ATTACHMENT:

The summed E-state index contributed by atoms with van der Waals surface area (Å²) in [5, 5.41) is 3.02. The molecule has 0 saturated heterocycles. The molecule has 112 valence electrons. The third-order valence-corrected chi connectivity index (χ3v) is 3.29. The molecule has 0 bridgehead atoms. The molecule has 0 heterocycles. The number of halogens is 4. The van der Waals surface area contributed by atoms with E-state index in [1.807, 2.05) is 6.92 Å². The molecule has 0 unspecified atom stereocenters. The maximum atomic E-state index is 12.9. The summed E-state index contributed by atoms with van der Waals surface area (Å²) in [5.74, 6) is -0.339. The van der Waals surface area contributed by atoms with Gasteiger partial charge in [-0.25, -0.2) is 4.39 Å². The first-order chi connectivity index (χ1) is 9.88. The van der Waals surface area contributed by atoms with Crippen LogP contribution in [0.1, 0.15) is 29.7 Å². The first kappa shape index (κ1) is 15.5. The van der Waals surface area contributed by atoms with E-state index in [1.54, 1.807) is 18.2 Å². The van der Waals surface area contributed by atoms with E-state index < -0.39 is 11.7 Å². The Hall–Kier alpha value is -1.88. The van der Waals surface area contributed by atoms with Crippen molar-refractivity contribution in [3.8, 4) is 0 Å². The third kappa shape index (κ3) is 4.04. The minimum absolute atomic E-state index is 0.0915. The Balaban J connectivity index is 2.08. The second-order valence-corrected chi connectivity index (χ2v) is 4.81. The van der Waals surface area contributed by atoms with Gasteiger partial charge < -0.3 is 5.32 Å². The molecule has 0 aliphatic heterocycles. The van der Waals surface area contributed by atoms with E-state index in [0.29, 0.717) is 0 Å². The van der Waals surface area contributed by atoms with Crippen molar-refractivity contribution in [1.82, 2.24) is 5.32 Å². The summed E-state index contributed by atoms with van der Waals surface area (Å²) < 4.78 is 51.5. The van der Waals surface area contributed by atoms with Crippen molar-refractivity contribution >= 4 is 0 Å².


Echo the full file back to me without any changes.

The summed E-state index contributed by atoms with van der Waals surface area (Å²) in [5, 5.41) is 3.02. The molecule has 0 saturated heterocycles. The molecule has 112 valence electrons. The third-order valence-corrected chi connectivity index (χ3v) is 3.29. The molecule has 0 bridgehead atoms. The molecule has 0 heterocycles. The number of halogens is 4. The van der Waals surface area contributed by atoms with E-state index in [1.807, 2.05) is 6.92 Å². The molecule has 0 unspecified atom stereocenters. The maximum atomic E-state index is 12.9. The summed E-state index contributed by atoms with van der Waals surface area (Å²) in [5.74, 6) is -0.339. The van der Waals surface area contributed by atoms with Gasteiger partial charge in [-0.25, -0.2) is 4.39 Å². The first-order chi connectivity index (χ1) is 9.88. The van der Waals surface area contributed by atoms with Crippen LogP contribution in [0.1, 0.15) is 29.7 Å². The first kappa shape index (κ1) is 15.5. The van der Waals surface area contributed by atoms with E-state index in [1.54, 1.807) is 18.2 Å². The van der Waals surface area contributed by atoms with E-state index < -0.39 is 11.7 Å². The Hall–Kier alpha value is -1.88. The van der Waals surface area contributed by atoms with Crippen molar-refractivity contribution in [3.8, 4) is 0 Å². The third kappa shape index (κ3) is 4.04. The minimum absolute atomic E-state index is 0.0915. The Balaban J connectivity index is 2.08. The second-order valence-corrected chi connectivity index (χ2v) is 4.81. The van der Waals surface area contributed by atoms with Gasteiger partial charge < -0.3 is 5.32 Å². The molecule has 0 aliphatic heterocycles. The van der Waals surface area contributed by atoms with E-state index in [0.29, 0.717) is 0 Å². The van der Waals surface area contributed by atoms with Crippen molar-refractivity contribution in [1.82, 2.24) is 5.32 Å². The summed E-state index contributed by atoms with van der Waals surface area (Å²) < 4.78 is 51.5. The van der Waals surface area contributed by atoms with Crippen molar-refractivity contribution >= 4 is 0 Å².